I realize that quite a few readers have already moved to blog reader or aggregator software, but I finally made the switch (to Google Reader) a couple of weeks ago. This post is for the remaining stragglers.
In a nutshell, if you like reading blogs, you will love the speed, efficiency and organization provided by Google Reader. It is very easy to use and relatively intuitive to learn. I am told there are better readers out there, and I will eventually explore those.
But for the moment, my reading of blogs (or anything with an RSS feed) has become a lot more fun.
The New Hampshire State Senate recently rejected a bill that would have mandated seat belt use for all adults. According to the media, New Hampshire is the only U.S. state without some such law. The discussion involved, unsurprisingly, issues of paternalism and "being told what to do"--squibs from earlier stories in the New York Times noted that "For many residents, buckling up and being required to buckle up are 2 different things," and one proponent of the bill noted that the debate "harkens [sic] to the libertarian 'don't tell me what to do' streak that characterizes much of [NH] politics." The Times stories also noted that "New Hampshire has the lowest rate of seat belt use in the country, 49.6 percent," and that "77 percent of fatal crashes in the state involved occupants who were not wearing seat belts."
Less empirical analysis, I think, goes to the justification of such "paternalistic" intervention, and I hoped to post a few comments in that context, using the New Hampshire example as a vehicle [sorry, pun intended] for mentioning empirical research relevant to some of the usual objections to "telling someone what to do." Existing empirical work may indicate that we need to look a little harder at such objections--and I think providing empirical grounds for such a discussion is a fruitful effort for ELS in any context.
Offhand I can imagine at least five such objections, falling roughly into three categories. First is the classic Millian notion that people know their own preferences, and as a result are best at identifying and choosing their own preferences. Second is the classic autonomy argument: people's freedom to choose should be valued per se ("don't tell me what to do!") ; relatedly, people's preference for the freedom to choose should be valued per se. Third, people learn from their mistakes, and should therefore be allowed to make them--perhaps simply for the substantive benefit of learning what is correct, perhaps to "build character." Jon Klick and Greg Mitchell get at this third category in their recent response to libertarian paternalism (among many other points, of course).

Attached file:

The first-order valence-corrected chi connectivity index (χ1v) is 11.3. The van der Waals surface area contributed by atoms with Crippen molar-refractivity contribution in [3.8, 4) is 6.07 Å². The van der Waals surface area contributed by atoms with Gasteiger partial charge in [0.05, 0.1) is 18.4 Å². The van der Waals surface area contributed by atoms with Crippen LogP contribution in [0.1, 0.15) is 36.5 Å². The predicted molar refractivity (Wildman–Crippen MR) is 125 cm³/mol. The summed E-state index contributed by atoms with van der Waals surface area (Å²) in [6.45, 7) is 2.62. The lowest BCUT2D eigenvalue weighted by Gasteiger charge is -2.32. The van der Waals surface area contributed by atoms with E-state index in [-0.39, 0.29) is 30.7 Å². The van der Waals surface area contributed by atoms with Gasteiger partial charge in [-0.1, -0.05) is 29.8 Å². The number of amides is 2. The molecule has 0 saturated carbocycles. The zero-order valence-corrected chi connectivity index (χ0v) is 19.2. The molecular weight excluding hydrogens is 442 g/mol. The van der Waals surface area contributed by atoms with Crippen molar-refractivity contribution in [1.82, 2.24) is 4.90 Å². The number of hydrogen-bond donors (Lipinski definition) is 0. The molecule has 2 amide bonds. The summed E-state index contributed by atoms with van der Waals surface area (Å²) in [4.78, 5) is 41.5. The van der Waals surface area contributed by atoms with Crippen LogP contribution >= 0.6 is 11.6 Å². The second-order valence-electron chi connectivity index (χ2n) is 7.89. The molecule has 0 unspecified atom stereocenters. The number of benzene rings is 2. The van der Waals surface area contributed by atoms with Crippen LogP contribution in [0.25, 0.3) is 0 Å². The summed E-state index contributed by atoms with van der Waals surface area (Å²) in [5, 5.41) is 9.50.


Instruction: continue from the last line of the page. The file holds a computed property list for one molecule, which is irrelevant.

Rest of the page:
(At least two other objections, mentioned recently by Ilya Somin on the Volokh Conspiracy, involve the accountability of chosen "experts" who make paternalistic decisions and whether those experts should get the final word. A related one, of course, involves public choice and capture. I'll set those aside to the extent that they involve evaluation of the means of effectuating interventions once it's decided that paternalism is appropriate [except where Somin, for instance, notes that "Although the expert is more knowledgeable than I am about technical issues in his field, I am more knowledgeable than he is about my own values"--the first category identified above].)
Again, my goal is not to take sides, but rather to point out another instance of ELS's potential to advance a substantive policy discussion. In short upcoming posts I'll try to identify some empirical research relevant to each of the five objections above.
Interesting post and discussion developing over at PrawfsBlawg about the social history of Berkeley's JSP program germane to the politics of scholarship in particular and empirical legal studies in general (and by implication).
While Michael linked to the paper below, it is also the subject of a NY Times article entitled Study of N.B.A. Sees Racial Bias in Calling Fouls. Two highlights from the article: First, the caption under the headlining photo--"Minnesota Timberwolves guard Mike James, left, said he did not think he was treated differently by white and black officials"--says a lot about the need for systematic empirical inquiry. Second, the NY Times engaged in peer-review--"Three independent experts asked by The Times to examine the